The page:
Approximately 25 people participated in a Hubbard County DemocraticFarmerLabor (DFL) Party caucus Tuesday at Park Rapids Area High School.
Residents of Park Rapids, Clay, Clover and Henrietta were invited to attend the meeting. Other Hubbard County towns and cities involved were Nevis, Laporte, and Helga Township.
DFL caucuses also took place at Nevis School and Laporte School.
Carolyn Spangler, chair of the DFL meeting held in Park Rapids, said that Well be making a lot resolutions. They come up with resolutions at each table and then decide which ones they want passed on to the county convention. Then, we narrow down to the state convention.
At the precinct tables, there were several resolutions. These included proposals to preserve the environment and extend the vote to convicted felons.
Straight River Township’s Brita and Phil Sailer stated that climate change is one reason they got involved in the political process.
Brita stated that the effects of climate change have an impact on every aspect of Minnesotan life. It is therefore crucial that we take immediate steps to reduce our carbon footprint, both here in Minnesota as well as elsewhere.
She continued to read from the resolution she had proposed, encouraging conservation measures as well as initiatives for waste reduction, reuse, and recycling.
When Dan Wilde of Todd Township was asked what political issue interests him, I said it was climate change. It is something that must be addressed or we will all be in great pain, especially in the near future. It won’t affect us as old people. But we are trying to protect the young generation.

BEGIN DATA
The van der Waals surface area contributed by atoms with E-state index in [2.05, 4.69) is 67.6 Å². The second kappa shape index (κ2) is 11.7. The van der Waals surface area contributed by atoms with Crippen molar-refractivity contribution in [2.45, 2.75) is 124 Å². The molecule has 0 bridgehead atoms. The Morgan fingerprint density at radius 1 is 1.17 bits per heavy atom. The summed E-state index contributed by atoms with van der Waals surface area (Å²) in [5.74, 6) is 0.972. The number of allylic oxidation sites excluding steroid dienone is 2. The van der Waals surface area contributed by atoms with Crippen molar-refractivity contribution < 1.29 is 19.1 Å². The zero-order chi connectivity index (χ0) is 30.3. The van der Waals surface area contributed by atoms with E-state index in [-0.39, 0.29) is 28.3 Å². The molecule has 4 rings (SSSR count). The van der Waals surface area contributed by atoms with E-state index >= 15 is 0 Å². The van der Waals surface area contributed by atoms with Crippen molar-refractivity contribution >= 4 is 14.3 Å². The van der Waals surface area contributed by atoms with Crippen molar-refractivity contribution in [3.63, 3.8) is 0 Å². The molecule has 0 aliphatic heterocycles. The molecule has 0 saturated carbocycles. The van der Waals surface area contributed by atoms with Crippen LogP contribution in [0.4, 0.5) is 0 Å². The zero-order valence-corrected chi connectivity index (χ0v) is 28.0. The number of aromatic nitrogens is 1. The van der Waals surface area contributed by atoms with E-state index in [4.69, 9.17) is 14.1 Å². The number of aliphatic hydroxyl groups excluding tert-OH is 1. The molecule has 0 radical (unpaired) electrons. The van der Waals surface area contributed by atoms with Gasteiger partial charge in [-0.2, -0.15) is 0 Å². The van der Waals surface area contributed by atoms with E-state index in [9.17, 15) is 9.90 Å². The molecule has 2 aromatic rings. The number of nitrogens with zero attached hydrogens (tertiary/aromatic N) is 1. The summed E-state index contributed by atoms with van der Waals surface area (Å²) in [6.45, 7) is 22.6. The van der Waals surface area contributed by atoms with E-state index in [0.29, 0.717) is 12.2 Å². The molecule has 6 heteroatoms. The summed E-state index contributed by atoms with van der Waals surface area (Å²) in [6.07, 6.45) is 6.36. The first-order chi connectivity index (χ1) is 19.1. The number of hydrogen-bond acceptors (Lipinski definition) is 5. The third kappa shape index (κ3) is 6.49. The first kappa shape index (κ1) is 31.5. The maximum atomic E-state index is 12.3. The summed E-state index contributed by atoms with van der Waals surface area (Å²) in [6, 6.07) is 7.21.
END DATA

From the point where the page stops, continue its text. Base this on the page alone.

A Lake Emma Township resident said that they were all concerned about the democratic process. He asked to remain anonymous.
LuAnne White from Hubbard Township said, “I’ve just always been here.” It’s a responsibility we all share, and everyone should be there. It’s especially important this year, as we face challenges to the rule-of-law and the right of the vote. We must get out there and get our heads in gear.
Spangler later reported that 42 people attended DFL caucuses in the county.
She reported that environmental issues were top of the list of resolutions submitted to caucus attendees. Clean water infrastructure, reducing pesticides, restoring, marketing development for recycling, no new fossil-fuel structures, transition to zero-carbon economy, and clean energy jobs are some of the concerns of attendees.
Other resolutions addressed education-related matters school-based prekindergarten, full school meal funding (preK-12), and increased funding for early education, Spangler said. Spangler also spoke out for agriculture-related resolutions, including small independent grocery stores in rural areas, soil-healthy agricultural practices, compensation for farmers who have taken land for buffer strips, and holding large-scale ag companies accountable for any pollution.
Spangler also mentioned civil and Constitution rights, public transport, health and human service, media, internet, information, retirement security, accountability to government and business, and public safety as areas where caucus participants showed a high level of interest.
The Hubbard County DFL Convention will be held at 1 p.m. on Sunday, March 6, at the Laporte School. Registration begins at noon.